Heavy Gaming Specs Confirmed For Xbox Project Scorpio: 4K at 60FPS and Much More
Stephan Jukic – April 5, 2017
Finally, A Serious Listing Of Confirmed Specs For The Xbox Project Scorpio: 4K at 60FPS and More
After rumor upon rumor and only a few minor “confirmed” tidbits of information that really revealed something about the eventual specs of the highly anticipated Microsoft Project Scorpio 4K-capable gaming console, we finally have serious confirmation of what this console will be capable of. In fact, what’s been revealed pretty much encompasses all of the core performance features of the upcoming device.
Microsoft has revealed the Scorpio’s major hardware specs and assuming they don’t undergo any further tweaks, we can honestly say that this console means business, for all kinds of gaming and also for some very impressive 4K media playback, but more on this second detail in a bit.
Moving to the specs themselves, the Scorpio is going to run 4K games at 60 frames per second, offer video capture and playback at the same speed and will come with eight custom X86 cores clocked out at 2.3GHz, with a GPU that delivers 40 customized Radeon compute units at 1172MHz. Furthermore, the console will include a massive 12GB GDDR5 memory, 326GB/s of memory bandwidth, 6 TFLOPs of GPU power and as a sort of finishing touch, will include a 4K ultra HD Blu-ray drive.
The Scorpio in other words puts existing consoles like the PS4 Pro and its own cousin the Xbox One S to shame in terms of raw 4K gaming and video power. For gamers who play with the Scorpio on a non-4K TV, the console will automatically downscale graphics to 1080p resolution. Games and other content will be transferred via HDMI 2.0 and Dolby Atmos support will also be part of the Scorpio package. Another good thing about the Scorpio is that it’s games will be largely cross-compatible with the two older Xbox consoles and Xbox One games or software of any kind will have “100% compatibility” with the Scorpio as well.
Technical improvements like those mentioned above will also offer stabilized frame-rates, a supposed total lack of screen-tearing and improvements in texture filtering and loading times. For gamers who own lots of Xbox One and Xbox One S titles, this is great news:
As Andrew Goossen, Technical Fellow at Microsoft explained recently to Eurogamer.net:
“In designing for compatibility, there are two choices that we can take from a performance perspective. One of which is to design hardware to emulate the performance capabilities of the original [console] as much as possible, or the other one is to say, we’re just going to turn on all the performance and we’re going to deal with all the issues.”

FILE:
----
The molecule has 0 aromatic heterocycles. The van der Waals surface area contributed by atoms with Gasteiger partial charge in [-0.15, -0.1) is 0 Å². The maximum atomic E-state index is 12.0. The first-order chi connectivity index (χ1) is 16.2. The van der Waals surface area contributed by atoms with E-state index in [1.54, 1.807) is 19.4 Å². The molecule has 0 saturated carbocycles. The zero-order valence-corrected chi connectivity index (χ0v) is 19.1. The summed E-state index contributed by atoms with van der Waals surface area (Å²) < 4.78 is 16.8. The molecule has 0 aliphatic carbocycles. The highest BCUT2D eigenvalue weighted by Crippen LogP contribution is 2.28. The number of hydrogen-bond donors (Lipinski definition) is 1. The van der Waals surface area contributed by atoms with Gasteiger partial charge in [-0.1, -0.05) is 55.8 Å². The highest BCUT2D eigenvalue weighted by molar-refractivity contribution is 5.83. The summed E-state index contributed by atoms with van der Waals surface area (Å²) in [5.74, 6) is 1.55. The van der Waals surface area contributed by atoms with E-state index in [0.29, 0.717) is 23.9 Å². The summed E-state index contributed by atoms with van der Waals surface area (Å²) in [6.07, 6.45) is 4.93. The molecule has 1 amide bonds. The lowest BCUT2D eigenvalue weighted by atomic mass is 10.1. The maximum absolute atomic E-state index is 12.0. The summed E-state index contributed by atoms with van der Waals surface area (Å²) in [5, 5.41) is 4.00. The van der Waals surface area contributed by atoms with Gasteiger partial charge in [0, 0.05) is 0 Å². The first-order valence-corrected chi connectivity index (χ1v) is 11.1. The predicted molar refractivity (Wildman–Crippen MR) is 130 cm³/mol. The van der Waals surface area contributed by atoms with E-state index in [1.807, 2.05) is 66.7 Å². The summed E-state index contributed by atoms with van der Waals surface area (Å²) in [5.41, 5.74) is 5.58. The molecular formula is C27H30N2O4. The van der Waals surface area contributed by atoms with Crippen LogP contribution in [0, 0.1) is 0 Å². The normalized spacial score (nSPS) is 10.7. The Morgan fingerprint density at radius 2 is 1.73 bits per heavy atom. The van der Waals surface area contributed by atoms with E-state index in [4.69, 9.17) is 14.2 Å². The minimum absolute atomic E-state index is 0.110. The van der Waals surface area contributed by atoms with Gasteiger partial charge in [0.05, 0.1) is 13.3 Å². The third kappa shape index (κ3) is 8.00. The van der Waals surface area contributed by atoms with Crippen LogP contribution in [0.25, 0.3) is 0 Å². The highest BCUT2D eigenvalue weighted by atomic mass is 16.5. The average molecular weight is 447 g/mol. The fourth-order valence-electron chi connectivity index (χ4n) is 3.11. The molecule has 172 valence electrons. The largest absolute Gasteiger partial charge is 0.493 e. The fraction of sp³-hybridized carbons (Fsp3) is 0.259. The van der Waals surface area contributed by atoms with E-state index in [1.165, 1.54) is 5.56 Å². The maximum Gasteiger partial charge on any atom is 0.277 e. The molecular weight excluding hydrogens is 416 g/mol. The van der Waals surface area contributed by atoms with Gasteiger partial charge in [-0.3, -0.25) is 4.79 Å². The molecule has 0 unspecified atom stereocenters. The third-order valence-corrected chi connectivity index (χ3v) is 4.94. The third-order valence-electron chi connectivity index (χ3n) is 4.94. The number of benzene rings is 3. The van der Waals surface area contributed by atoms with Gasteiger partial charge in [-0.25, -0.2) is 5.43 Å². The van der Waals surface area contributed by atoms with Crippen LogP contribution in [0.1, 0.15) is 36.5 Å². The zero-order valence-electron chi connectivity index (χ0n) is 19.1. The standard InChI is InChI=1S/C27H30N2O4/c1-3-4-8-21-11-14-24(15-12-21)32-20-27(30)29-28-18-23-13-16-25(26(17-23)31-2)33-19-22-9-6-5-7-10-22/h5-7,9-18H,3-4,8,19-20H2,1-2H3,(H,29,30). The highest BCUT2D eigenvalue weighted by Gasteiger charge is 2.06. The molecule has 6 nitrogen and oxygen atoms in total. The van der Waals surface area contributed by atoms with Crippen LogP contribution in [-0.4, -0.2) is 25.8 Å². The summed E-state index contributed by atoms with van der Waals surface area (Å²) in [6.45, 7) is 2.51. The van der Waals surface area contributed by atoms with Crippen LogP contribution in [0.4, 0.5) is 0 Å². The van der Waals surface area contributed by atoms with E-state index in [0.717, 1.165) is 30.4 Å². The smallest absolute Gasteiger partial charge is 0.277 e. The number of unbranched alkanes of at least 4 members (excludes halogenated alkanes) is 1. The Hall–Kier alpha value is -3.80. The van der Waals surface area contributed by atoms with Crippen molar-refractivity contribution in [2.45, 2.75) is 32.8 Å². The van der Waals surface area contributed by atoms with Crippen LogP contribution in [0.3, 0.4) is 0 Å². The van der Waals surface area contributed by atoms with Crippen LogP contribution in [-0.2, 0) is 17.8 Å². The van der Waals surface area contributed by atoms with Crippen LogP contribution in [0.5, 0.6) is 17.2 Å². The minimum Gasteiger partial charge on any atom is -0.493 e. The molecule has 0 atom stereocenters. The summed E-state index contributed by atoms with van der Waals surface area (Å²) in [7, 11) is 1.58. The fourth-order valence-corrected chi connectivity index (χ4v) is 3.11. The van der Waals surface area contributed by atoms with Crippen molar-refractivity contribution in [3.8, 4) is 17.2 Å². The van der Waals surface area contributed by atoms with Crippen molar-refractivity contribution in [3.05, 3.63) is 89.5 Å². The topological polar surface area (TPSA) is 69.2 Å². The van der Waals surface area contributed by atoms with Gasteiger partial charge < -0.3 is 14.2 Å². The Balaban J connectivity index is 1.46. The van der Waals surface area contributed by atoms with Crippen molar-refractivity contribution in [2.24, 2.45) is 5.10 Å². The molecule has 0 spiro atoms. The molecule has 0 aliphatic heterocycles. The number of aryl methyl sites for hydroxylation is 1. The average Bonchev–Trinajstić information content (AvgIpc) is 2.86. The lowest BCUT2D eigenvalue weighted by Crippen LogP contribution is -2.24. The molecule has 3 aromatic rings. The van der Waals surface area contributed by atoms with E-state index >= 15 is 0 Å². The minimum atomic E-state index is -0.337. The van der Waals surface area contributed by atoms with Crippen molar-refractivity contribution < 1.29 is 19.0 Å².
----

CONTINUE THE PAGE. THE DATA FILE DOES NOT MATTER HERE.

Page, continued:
From what Goossen has explained, Microsoft took the hard second approach and as a result, games for older consoles played on the Scorpio will benefit from the full force of the console’s massive hardware and processing capabilities.
This contrasts with consoles like the PlayStation 4 Pro, which take the “emulation” approach for rendering older PlayStation games. Thus, with the 4K-capable PS 4 Pro, when games are played on it, the console effectively acts as if it were an older counterpart and deactivates its newer features which are designed for newer games. This is a simplified means of ensuring mostly trouble-free compatibility with older PS4 games and for many users it works well but it also means that those games gain little extra benefit from what the PS4 Pro is really capable of.
The Scorpio’s more complex approach does something much more interesting. As explained above, the heavy-duty new processing powers of the Scorpio are indeed applied to older games and used to actually improve them in whatever way is possible. The result is the above-mentioned load-time enhancements, faster frame rates, smoother overall gameplay and graphics enhancements like texture filtering.
Moving onto the Scorpio’s more unique graphics and video chops, Microsoft is planning on adding in GameDVR support, allowing for 4K video capture at 60FPS without performance issues thanks partly to the use of the high efficiency video compression codec HEVC H.265 for 4K video compression. GameDVR is also of course compatible with older game video capture and thus even if a lot of the content captured through it is in 1080p resolution, HEVC and an ultra-high bit-rate will deliver retroactive screen capture videos of what Goossen claims will be “really high quality”.
Finally, as far as 4K ultra HD movie and Blu-ray playback is concerned, the Scorpio is fixing up to be one hell of a 4K home entertainment system as well. Between its hugely powerful processing specs, support for 4K video capture, High Dynamic Range and bitstream audio pass-though with formats like DTS:X, Dolby Atmos sound and others, the Scorpio will without a doubt be one very robust 4K Blu-ray player.
All of these things are probably going to come at a steep price too though. Eurogamer is predicting a release or pre-order retail price of $499 for the Scorpio. This is well above the current price tags of the PlayStation 4 Pro and the Xbox One S and it’s a lot cheaper than what you’d pay for any stand-alone 4K Blu-ray player if that’s the only feature of the Scorpio which interests you. However, for owners of 4K HDR TVs who want the benefit of serious gaming chops and a full 4K home video media package, even this supposed release price probably won’t be a deterrent. We’re hoping the Scorpio gets cheaper as quickly as possible when it hits shelves.
Story by 4k.com